Skip to content

The S-NN-TT genealogical DNA study

DNA surname studies can have enormous potential to help break down brick walls of conventional document-based genealogy.  In the case of the S-NN-TT worldwide surname study, there are now a really big number of variant spellings with just about any combination of vowels in the gaps between S, NN, and TT, and even some versions with a single N or T, or an additional E on the end.   Although it can be relatively easy to follow through families from about the 1830’s and be fairly sure of the family links from things like census and birth, marriage and death documents, it starts to get much more difficult as you go back further and spelling becomes less consistent, or parish records less detailed.  This means that there comes a point in most family trees where even if you think two or more families are related, there just isn’t the cold hard evidence for it.

That’s where genetic DNA studies really become useful.   Y-DNA in particular gets handed down virtually unchanged from father to son through the generations.   That means that by testing the Y-DNA of a living male, who has a well documented ancestral line back to the earliest known ancestor in that line, then you are able to get the y-DNA “signature” for that whole line.   If you test another male from a completely separate line, and their DNA signature matches the first one very closely, then that makes it highly likely that there is a shared ancestor, and those two trees are linked a generation or more further back.

That means that if you have a number of different family trees of people using the same or very similar surname,  then you can use DNA studies to see which groups have common ancestors, and should be linked.    In our case, some of the potential links that may be proved or disproved by a DNA study  for the Sennett name and all its variants are:

– seeing whether any of the many Sennett/Sinnott/Sinnett/Synnett families worldwide that can trace origins back to Ireland, and particularly Co. Wicklow or Co. Wexford  can be linked.   This includes the currently unlinked family groups in Durham, Birmingham, Lancashire, Yorkshire and other places in England; Prince Edward Island and other areas of Canada; Maine, Ohio, Illinois and other areas of the US; and also Australia and New Zealand.


– identifying whether there is a link between Welsh Sinnett’s and Irish Sinnott/Synnott’s, given that some of the Co Wexford Sinnotts had Flemish origins, and there is documentary evidence that these Flemish people came to Ireland after first living in Pembrokeshire, Wales.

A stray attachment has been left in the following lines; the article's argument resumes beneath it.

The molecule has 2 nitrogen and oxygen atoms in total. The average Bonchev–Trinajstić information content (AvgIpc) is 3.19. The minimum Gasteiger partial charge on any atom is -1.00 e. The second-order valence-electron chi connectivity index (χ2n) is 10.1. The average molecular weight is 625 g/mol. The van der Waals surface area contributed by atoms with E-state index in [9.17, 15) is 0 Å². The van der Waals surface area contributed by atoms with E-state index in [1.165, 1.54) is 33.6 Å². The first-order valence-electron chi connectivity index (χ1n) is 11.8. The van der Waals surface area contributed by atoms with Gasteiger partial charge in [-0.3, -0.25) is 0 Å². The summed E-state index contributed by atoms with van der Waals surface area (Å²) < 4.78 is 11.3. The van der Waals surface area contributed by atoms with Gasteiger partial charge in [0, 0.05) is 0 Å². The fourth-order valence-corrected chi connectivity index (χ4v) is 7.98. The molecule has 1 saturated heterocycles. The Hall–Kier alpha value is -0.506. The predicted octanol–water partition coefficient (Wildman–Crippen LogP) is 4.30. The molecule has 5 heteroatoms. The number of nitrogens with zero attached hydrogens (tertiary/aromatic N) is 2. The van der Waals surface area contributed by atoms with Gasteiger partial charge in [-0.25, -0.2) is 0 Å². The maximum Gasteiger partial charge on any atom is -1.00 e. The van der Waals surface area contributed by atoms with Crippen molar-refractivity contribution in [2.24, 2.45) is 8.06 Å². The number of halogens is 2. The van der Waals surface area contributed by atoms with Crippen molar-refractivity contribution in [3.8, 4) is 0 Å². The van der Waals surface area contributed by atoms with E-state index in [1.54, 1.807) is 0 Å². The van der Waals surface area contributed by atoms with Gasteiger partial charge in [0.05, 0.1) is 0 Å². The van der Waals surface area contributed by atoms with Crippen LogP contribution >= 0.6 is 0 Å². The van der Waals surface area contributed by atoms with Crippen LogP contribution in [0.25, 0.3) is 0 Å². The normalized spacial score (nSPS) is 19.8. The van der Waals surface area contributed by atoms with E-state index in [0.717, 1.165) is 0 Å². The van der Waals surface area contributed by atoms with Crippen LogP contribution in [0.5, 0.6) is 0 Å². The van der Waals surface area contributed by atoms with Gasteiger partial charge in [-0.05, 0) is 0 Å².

–  checking to see if there is any link between the Cornish Sennett’s and the Co Wicklow, Ireland, Sinnott’s – given that many of the Wicklow Sinnotts were miners, and Cornish Mining Companies were operating in Co Wicklow.

– seeing whether the Sennitt ancestral group, which have been very well documented right back to the 1500’s in Cambridgeshire,  have any connection at all to any other group with a similar name – especially earlier groups in London (who also don’t seem to link easily to any of the other family groups identified).

– proving or disproving the suggestion of a potential link between Cambridgeshire and Cornwall where it isn’t known who first suggested this link (that Jeptha Sennett may possibly have come from Cambridgeshire), or what their evidence for it was.

The Sennett DNA study link is here:

Although anyone (male or female) can take a genetic DNA test and sign up to the Sennett Study,  the study particularly needs at least one Y-DNA 37 marker test from each known and documented family group, and  Y-DNA tests can only be done by males.   Anyone purchasing a test kit and signing up to the Sennett DNA study is also then free to join any other projects they may be interested in at no extra cost.  If you do sign up to the Sennett Surname Project, then you will also need to supply a copy of your direct line ancestry to me, as without that, it will be impossible to make sense of the results.

So, please spread the word,and club together to encourage at least one member of your extended family to take a test.   If you already have a near relative who has been tested but want to support the project, then a donation to the general fund (through the familytreeDNA project website) will allow the project to sponsor testing of other family lines that will provide valuable information to identify which groups are linked genetically.



Leave a Reply

Fill in your details below or click an icon to log in: Logo

You are commenting using your account. Log Out /  Change )

Google+ photo

You are commenting using your Google+ account. Log Out /  Change )

Twitter picture

You are commenting using your Twitter account. Log Out /  Change )

Facebook photo

You are commenting using your Facebook account. Log Out /  Change )


Connecting to %s

%d bloggers like this: